“You have to have the tax reform to make infrastructure work,” Fernandez said.
But many states, whether unwilling or unable to wait for such a plan to be implemented, have begun turning to their own strategies to finance repair and modernization programs at home. Though the president has said he will no longer place his bets on the delivery method, many states are signing on to P3s to upgrade their infrastructure.
“The reason I like [P3s] is you're borrowing on the creditworthiness of the project,” Fernandez said.
When government agencies borrow money for a capital project or for any other reason, the borrowing costs hinge on the public entity's credit rating. Private investors and the banks that private consortia tap to finance their part of these projects, however, look at the project's potential for success to determine risk and, ultimately, interest rates.
That is, of course, if the private part of the P3 is going to finance the project. More often than not, public entities use financing vehicles like municipal bonds or general obligation bonds to finance the work, John Brown Miller, president of the Winchester, MA–based nonprofit infrastructure consultancy the Barchan Foundation, said. Even P3s that finance public projects in exchange for compensation use a debt strategy of 80% to 85% of their total obligation, Fernandez said.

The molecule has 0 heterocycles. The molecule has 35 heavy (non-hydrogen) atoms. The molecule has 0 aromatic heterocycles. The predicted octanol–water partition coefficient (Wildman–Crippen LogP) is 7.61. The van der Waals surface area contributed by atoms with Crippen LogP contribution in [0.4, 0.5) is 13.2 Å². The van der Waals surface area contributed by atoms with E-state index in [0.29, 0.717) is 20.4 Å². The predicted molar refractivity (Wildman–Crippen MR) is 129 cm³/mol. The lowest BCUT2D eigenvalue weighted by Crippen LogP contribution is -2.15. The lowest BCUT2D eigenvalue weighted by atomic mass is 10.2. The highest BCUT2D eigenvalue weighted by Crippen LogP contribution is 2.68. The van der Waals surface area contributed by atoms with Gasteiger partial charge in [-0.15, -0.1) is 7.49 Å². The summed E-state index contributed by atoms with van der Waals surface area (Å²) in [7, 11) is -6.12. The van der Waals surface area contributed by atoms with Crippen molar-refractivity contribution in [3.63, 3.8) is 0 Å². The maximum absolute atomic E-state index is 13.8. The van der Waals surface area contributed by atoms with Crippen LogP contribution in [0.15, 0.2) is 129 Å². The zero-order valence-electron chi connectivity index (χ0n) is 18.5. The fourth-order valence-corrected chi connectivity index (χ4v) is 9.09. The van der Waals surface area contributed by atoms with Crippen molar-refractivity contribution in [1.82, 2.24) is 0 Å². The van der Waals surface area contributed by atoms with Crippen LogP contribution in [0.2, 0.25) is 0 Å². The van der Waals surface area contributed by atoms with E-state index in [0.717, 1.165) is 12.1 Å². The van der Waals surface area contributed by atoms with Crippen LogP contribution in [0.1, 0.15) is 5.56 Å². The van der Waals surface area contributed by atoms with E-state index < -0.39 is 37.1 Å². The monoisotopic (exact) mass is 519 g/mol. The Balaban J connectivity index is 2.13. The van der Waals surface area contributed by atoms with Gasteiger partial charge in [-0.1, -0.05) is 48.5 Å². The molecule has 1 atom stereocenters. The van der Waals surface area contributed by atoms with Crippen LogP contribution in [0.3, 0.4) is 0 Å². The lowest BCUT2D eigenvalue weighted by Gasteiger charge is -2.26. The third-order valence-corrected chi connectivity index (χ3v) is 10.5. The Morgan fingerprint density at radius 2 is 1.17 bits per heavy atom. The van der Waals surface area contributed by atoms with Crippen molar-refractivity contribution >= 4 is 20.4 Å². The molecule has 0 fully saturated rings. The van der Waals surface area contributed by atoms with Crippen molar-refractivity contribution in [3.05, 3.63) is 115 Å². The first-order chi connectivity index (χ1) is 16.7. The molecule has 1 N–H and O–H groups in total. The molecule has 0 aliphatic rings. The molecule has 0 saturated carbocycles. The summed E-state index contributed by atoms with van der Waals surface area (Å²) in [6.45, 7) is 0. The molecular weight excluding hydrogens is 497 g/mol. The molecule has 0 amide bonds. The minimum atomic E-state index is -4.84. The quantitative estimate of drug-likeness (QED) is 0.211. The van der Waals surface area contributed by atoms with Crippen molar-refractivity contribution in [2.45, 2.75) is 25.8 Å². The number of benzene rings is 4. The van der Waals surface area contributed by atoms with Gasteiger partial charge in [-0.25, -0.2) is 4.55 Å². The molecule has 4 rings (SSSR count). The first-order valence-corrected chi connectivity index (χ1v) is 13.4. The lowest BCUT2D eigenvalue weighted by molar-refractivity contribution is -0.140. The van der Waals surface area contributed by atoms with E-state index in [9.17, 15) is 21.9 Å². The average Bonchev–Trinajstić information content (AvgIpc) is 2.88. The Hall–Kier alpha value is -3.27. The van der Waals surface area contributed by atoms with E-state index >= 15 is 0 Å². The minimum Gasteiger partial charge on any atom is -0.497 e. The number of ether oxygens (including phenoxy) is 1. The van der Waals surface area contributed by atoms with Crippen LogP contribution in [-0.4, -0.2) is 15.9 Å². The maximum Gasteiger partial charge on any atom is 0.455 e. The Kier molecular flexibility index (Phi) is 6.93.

Invisible collection and the 'painless pain'
But state and local governments have other options for revenue streams, not just outside of bonds in P3 projects.
One method governments can turn to is imposing extra tolls or similar user fees like congestion pricing in order to pay for maintenance, repairs and new transportation projects. Some New York City officials are considering congestion pricing as a way to ease traffic by charging a premium for motorists traveling in and out of the area during certain high-traffic time periods.
Fernandez calls this method of collection "painless pain" because this invisible collection mechanism allows motorists to breeze through toll and other fee collection points without having to stop at a checkpoint and pay for the charge. The mechanism is the most obvious solution, he said, barring some type of on-the-spot collection system, which Fernandez said would likely lead to complaints about higher taxes and could potentially scuttle fee increases altogether.
Turning to the feds
Government agencies who may be short on funds may also try their luck applying for federal loans and grants.